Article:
a.  Use citation management software (EndNote, Mendeley, etc): their features may allow storing, sharing, and formatting your citations, and may include plug-ins to insert citations into your document.
b.  Identify file saving or sharing options (and necessities) like Google Drive or DropBox: cloud-based, on your device, etc.
c.  Storing information:  have a plan or structure
i. Create a filing system that makes sense to you (and others if you are working in a group or a team).
ii. Establish file naming conventions that describe the document to assist with finding and organizing. 

Steps 5 - 7: Survey, Critique and Synthesize

Male College Student Studying at a Laptop

Image: Student at Mac.  Permission by Unsplash license..

5. Survey and review what is found.

a.  Identify major themes and concepts.
b.  Highlight important papers.
c.  Determine what is important, out of scope, or disputed.
d.  Discern the research premise, design, and methodology utilized.
e.  Review described limitations of study or recommendations for future research.

6. Analyze and critique the literature

a.  Identify critical gaps, disagreements, and anomalies.
b.  Discover relationships between sources (backward and forward searching of cited references).
c.  Think about how various pieces can be integrated into a whole.
d.  Consider what literature is most relevant and appropriate to include in your review.

Remember, the literature review is an iterative process.  You may need to revisit parts of this search, find new or additional information, or update your research question based on what you find.

7.  Provide a synthesis and overview of the literature; this can be organized by themes or chronologically.


When Can I Stop?

Stop Sign

Image: Stop sign.  Permission by license.

Time and Rigor. 

There typically isn't a set amount of time for searching to determine when to stop less rigorous literature reviews like scoping, state-of-the-art or -science, or narrative reviews.  Reviews with higher levels of vigor, systematic reviews and meta-analyses, may take anywhere between 8 to 18 months or more complete.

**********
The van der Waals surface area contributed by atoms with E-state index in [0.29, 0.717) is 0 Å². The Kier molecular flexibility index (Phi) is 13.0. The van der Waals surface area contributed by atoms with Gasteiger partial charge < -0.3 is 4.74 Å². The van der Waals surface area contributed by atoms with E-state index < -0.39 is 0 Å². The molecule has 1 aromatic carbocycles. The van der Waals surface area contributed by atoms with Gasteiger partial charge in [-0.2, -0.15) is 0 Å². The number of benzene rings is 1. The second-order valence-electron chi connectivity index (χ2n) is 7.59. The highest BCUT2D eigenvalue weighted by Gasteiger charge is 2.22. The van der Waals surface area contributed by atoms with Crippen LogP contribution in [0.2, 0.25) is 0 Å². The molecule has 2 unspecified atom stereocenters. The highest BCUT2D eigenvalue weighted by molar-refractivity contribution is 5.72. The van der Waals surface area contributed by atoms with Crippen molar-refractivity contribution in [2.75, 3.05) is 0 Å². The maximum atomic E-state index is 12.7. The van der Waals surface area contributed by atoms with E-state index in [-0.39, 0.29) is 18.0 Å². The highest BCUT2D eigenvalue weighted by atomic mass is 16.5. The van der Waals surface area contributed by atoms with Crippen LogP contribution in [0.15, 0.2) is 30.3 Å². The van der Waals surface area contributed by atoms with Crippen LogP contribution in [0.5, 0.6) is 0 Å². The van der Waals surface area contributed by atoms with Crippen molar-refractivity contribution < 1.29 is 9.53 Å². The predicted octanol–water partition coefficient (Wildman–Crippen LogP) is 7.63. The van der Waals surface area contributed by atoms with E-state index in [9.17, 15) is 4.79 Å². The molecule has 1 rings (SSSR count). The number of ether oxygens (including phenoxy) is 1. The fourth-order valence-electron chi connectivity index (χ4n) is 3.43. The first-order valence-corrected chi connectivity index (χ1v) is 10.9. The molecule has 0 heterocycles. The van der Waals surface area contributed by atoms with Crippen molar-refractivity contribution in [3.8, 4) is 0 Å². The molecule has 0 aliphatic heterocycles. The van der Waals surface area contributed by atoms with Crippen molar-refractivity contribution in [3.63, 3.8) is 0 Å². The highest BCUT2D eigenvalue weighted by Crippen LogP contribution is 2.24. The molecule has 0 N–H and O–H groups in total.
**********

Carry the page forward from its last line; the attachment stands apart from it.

Points to Consider. 

The number of publications located usually won't indicate when to stop unless your review or assignment requirements specify this.  To summarize our conversations with professors and graduate students, and to draw conclusions from our own literature reviews, we suggest considering these points to decide when to finish your search:

  • Repetition of results with various searches.  If your search results become repetitive or continue to give the same publications after using various strategies, keywords, and search engines, you may have exhausted your search.
  • Sources Used for Search.  Did you search the standard information sources in your subject area?  Searches were done using standard information sources for your field (e.g., PsycInfo for psychology) and also general library sources (FAU Libraries' OneSearch). 
  • Amount of time spent and strategy used in your searches.  Did you use both keywords (also known as natural language searching or using everyday words) and controlled vocabulary in your search strategy?  Using both approaches ensures you've done a thorough search.
  • Your search includes current or recent publications Has your search included newer studies or recently published or created works?
  • Amount and quality of articles/ evidence.  Have you located strong or well-designed studies in your area?  Are the results of the studies valid or reliable? 
  • Being able to identify seminal works and authorities on topic.  Have you found important or highly cited articles on your topic?  Can you identify experts on your topic and their publications?  Do you know which institutions or organizations specialize on your topic? 
  • Feedback from your advisor, colleagues, etc.  Let them know your search strategy and what you are finding, and then ask for suggestions to your search.